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Key Promises Changes To Housing Allowances

Fuseworks Media
Fuseworks Media
John Key
John Key

Wellington, Aug 10 NZPA - The review of ministerial housing allowances will lead to changes, Prime Minister John Key says.

Mr Key ordered the review after details of the allowances and other expenses claimed by MPs were released on June 30, and since then there has been an uproar over the amounts claimed.

Mr Key said today the controversy was because there had not been transparency in the past.

"We've opened the cloak a little bit and people have had a peek through," he said on TV One's Breakfast programme.

"In isolation, they're seeing some things and saying `wow, that doesn't make sense' and it doesn't tally with their normal daily lives.

"But MPs run a very different life, they really do. They're trying to establish a life in Wellington."

Mr Key said the rules were "an arcane bunch" that had been put together to reflect circumstances at certain times.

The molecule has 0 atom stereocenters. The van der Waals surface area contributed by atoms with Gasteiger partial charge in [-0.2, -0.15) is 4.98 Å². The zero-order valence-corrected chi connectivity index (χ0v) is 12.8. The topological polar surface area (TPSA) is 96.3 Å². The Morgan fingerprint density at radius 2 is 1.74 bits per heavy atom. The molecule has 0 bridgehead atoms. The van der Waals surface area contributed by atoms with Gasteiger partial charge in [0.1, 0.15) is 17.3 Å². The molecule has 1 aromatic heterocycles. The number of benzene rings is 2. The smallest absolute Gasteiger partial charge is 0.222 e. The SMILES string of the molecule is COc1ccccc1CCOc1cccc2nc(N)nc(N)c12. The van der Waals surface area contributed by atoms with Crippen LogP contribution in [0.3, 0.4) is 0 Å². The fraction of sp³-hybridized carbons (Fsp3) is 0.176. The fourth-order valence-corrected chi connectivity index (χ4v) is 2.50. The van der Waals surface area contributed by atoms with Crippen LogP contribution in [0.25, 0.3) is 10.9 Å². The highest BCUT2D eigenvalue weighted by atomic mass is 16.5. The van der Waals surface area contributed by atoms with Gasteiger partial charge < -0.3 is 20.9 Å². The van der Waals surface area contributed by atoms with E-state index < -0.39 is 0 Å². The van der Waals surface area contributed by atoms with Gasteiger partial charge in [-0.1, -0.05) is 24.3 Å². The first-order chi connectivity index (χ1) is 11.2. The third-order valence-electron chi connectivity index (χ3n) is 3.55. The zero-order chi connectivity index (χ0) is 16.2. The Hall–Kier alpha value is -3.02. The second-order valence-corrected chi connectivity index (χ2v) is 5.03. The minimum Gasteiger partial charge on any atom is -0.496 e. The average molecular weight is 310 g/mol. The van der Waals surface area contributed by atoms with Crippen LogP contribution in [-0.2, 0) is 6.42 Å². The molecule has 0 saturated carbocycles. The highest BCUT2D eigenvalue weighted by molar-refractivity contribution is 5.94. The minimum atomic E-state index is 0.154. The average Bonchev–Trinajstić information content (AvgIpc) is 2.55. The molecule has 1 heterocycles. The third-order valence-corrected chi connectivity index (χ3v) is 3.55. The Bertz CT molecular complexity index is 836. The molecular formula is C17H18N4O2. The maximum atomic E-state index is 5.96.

"Travel discounts, which seem a bit weird in certain areas, were there because people didn't get pay rises," he said.

"I think travel to and from an electorate to Wellington no one is arguing about, but why do they get discounts on overseas travel? That was because they didn't get a pay rise at the time."

Mr Key said the review, due to report by the end of the month, would deal with housing allowances and possibly other areas.

"The review will lead to changes," he said.

"The (playing) field will change."

Parliament's Speaker, Lockwood Smith yesterday defended MPs' allowances saying new members got the same pay as those, like himself, with many years experience.

Dr Smith said perks such as subsidised private international travel recognised long service.

"The one privilege members get after years of service is that travel subsidy and I think actually they deserve it," he said.

MPs get pay rises most years and Dr Smith said increasing salaries "considerably" to compare with company bosses might partly solve the concerns about allowances.

Dr Smith was being interviewed on TV One's Q&A programme by Paul Holmes and the exchange became tense at times with the Speaker suggesting the veteran broadcaster stand for Parliament to see how hard it was.

He also said Holmes probably earned more than MPs.

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